London Summit—The Future of Finance
Anyone contemplating the future of finance should consider the changes underway in the world’s developing economies.
In the towns and villages of Africa and Asia, smartphones have given millions of low-income people access to formal financial services for the first time. In China, online commerce and social media companies, such as Alibaba and Tencent, offer credit-scoring, a service once the domain of specialist firms.
The trends, which bypass traditional infrastructure and practices that require brick-and-mortar venues and face-to-face transactions, offer a view of how technology is changing the financial world. This is according to Seth Merrin, founder and CEO of the institutional trading network Liquidnet Holdings, Inc., during a panel titled, “The Future of Finance: Strategies for a Fast-Changing Industry.” In certain respects, emerging and frontier nations are faster adopters of new financial technologies precisely because they lack the institutional framework that controls finance in advanced countries, he said.
“The lack of regulation and the lack of infrastructure can enable technology to move much faster,” Merrin said. “In Africa, the biggest money mover is the telecom companies, not banks. We have so much regulation in the western world it’s almost a hindrance. I’m worried about taking away regulation. I’m worried about too much regulation.”
Big finance in the developed world is changing, too, if at a somewhat slower pace, Merrin and other panelists noted. Equity trading for years has been conducted primarily through digital portals, and bond trading and venture capital are in the process of a similar transformations, Merrin said. In 2010 about $70 million was distributed through online lending platforms. In 2014 the figure rose to $900 million. Online lenders handled about $350 million in transactions in the first quarter of 2015, he said. The numbers suggest that, in a time when banks are required to hold larger amounts of money in reserve, new non-bank, Web-based lending is better positioned to move capital from investors to builders, said Dominic Lester, managing director and European joint head of investment banking at Jefferies LLC.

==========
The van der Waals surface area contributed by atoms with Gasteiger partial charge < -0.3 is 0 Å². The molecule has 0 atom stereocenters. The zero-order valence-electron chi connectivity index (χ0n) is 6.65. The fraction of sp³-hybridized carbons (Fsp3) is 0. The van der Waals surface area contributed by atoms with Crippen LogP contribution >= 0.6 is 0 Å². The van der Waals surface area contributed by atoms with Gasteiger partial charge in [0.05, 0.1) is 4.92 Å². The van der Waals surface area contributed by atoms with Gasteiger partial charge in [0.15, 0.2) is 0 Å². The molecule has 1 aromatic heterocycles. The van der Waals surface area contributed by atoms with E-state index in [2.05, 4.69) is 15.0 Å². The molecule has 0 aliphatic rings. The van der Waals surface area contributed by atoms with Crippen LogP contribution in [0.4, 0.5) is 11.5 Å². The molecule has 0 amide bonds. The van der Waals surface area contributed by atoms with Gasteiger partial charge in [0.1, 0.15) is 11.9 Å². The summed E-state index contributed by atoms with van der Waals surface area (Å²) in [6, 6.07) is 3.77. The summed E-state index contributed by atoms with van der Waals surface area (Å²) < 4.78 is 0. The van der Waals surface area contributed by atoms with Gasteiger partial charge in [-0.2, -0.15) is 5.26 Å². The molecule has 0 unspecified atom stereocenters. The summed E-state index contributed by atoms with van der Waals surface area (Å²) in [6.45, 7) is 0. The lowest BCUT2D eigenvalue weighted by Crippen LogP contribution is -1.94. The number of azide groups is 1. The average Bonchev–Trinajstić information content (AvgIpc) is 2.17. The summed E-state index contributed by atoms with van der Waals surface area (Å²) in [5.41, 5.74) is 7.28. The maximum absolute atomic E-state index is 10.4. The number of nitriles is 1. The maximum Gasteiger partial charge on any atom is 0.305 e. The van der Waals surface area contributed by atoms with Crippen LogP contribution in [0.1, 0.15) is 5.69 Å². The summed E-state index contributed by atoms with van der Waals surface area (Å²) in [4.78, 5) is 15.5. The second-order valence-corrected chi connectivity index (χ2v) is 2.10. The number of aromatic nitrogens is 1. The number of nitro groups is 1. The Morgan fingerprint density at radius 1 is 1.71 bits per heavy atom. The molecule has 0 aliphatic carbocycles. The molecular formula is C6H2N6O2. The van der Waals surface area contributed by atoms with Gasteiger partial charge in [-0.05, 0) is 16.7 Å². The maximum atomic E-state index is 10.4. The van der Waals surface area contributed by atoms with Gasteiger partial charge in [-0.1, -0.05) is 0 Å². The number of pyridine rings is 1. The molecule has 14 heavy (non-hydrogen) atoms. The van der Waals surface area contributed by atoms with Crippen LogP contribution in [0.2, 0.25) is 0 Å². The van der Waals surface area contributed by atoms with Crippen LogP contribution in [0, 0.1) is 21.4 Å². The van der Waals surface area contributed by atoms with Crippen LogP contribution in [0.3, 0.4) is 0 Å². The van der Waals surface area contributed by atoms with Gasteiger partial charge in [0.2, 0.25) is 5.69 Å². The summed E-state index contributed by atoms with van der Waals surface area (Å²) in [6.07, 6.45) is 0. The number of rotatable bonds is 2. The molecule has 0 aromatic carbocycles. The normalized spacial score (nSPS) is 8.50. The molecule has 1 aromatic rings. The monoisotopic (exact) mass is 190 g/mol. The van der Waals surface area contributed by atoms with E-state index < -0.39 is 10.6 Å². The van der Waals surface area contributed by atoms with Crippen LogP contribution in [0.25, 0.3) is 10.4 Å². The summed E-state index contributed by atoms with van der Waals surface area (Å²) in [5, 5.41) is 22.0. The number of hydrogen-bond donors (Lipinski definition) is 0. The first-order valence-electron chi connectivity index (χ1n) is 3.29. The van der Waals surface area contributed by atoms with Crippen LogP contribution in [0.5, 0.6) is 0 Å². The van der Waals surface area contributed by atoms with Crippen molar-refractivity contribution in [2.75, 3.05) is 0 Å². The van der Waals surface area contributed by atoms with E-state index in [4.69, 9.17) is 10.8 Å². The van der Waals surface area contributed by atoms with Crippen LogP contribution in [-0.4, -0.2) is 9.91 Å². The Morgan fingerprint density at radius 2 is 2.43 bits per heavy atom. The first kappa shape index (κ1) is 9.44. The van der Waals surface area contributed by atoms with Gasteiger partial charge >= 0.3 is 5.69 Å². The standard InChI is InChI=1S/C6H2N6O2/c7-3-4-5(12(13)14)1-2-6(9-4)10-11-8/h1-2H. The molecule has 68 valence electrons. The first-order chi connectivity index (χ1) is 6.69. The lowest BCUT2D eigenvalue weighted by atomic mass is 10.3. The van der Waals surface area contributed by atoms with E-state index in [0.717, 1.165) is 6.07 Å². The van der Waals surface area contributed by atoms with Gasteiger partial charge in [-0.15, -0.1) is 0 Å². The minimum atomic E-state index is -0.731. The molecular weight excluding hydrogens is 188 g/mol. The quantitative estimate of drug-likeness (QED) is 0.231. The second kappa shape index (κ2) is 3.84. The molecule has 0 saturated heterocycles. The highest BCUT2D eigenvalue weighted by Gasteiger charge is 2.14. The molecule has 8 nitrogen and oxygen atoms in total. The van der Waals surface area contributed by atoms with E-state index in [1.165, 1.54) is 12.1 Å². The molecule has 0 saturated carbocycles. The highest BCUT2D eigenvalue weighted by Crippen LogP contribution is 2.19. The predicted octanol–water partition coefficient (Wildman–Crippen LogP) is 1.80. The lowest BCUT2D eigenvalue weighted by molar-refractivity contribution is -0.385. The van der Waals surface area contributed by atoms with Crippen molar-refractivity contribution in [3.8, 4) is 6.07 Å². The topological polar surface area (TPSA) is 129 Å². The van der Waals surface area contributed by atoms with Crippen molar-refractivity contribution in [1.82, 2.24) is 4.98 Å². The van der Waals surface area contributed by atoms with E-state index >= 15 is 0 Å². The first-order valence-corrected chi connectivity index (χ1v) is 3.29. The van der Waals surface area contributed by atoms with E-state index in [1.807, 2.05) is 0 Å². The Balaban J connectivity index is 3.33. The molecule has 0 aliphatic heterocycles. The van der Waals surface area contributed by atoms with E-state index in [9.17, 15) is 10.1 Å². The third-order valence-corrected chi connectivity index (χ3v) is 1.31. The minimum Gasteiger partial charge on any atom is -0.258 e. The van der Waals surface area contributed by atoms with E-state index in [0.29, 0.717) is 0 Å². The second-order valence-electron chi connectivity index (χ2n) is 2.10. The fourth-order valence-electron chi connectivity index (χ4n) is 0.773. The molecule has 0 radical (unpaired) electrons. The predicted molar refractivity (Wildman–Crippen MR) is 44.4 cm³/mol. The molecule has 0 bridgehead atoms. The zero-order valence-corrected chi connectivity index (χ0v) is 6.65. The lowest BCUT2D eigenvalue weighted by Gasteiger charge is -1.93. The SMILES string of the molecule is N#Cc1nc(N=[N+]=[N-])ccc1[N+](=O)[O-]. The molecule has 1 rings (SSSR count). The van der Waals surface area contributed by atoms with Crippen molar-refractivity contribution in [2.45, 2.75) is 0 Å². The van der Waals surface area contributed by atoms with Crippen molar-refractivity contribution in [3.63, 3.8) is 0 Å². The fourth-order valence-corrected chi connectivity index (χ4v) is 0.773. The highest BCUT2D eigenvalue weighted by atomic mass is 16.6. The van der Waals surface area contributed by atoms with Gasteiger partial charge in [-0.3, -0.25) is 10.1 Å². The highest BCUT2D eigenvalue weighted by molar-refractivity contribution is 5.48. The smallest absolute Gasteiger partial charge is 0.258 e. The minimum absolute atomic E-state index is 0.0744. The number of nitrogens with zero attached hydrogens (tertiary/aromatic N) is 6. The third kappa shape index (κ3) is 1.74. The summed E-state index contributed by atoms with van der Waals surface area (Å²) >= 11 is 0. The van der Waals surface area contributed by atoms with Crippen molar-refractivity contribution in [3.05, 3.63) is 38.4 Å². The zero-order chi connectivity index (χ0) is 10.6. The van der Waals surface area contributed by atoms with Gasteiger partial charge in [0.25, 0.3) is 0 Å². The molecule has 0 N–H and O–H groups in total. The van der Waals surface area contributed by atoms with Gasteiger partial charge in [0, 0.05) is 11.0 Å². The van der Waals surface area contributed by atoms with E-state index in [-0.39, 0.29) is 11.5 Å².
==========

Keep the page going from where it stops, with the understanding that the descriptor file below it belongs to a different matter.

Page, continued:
“There is so much liquidity out there, and right now it needs to be invested,” Lester said. “You can bring that capital to where is needed more efficiently. That’s what technology does, and established institutions don’t do that. They are hoarding capital, and regulators are forcing them to hoard more capital.”
Ultimately, the digital revolution will produce more profound changes than those wrought by the Industrial Revolution of the 18th and 19th centuries, said Nobel Gulati, CEO of asset manager Two Sigma Advisers, LLC. Innovation in finance and other industries are being spurred by the fact that through the use of relatively inexpensive tools—like computers and smart phones—billions of people are no longer passive consumers of information. They have the power to create new products and services and market them around the world.
“This is transforming every industry that is in front of us,” he said. “There is no reason why finance should be an exception to that. Arguably, finance is all about information so that should be the most deeply impacted by this revolution.”
That reality put tremendous pressure on regulators, who in the past have struggled to keep up with changes in the marketplace, said William White, chairman of the Economic Development and Review Committee at the Organization for Economic Cooperation and Development. Offering an example, he lamented the lack of awareness that existed prior to the banking crisis of 2008, when he was chief economist at the Bank for International Settlements. Phrases like “shadow banking” were rarely heard in the upper echelons of banking, White said. Little has changed, he said.
“Will the regulators keep up? My experience is, absolutely not,” White said. “We need a world where there is less regulation and more self-regulation, through market discipline and personal capital.”
Changing focus, White said the future of finance involves more than technology. The global economy hasn’t really recovered from the effects of the 2008 crisis, he said. Debt levels are now 20 percentage points higher, as a percentage of GDP, than they were in 2007. Much of the money has gone to borrowers in emerging markets, where slower growth will make repayment difficult for some, he said.
“I think there is going to be a lot of debt relief and debt restructuring coming down the road,” he said. “As we look forward to the future of finance, technology is very important, but there are some other issues out there, too.”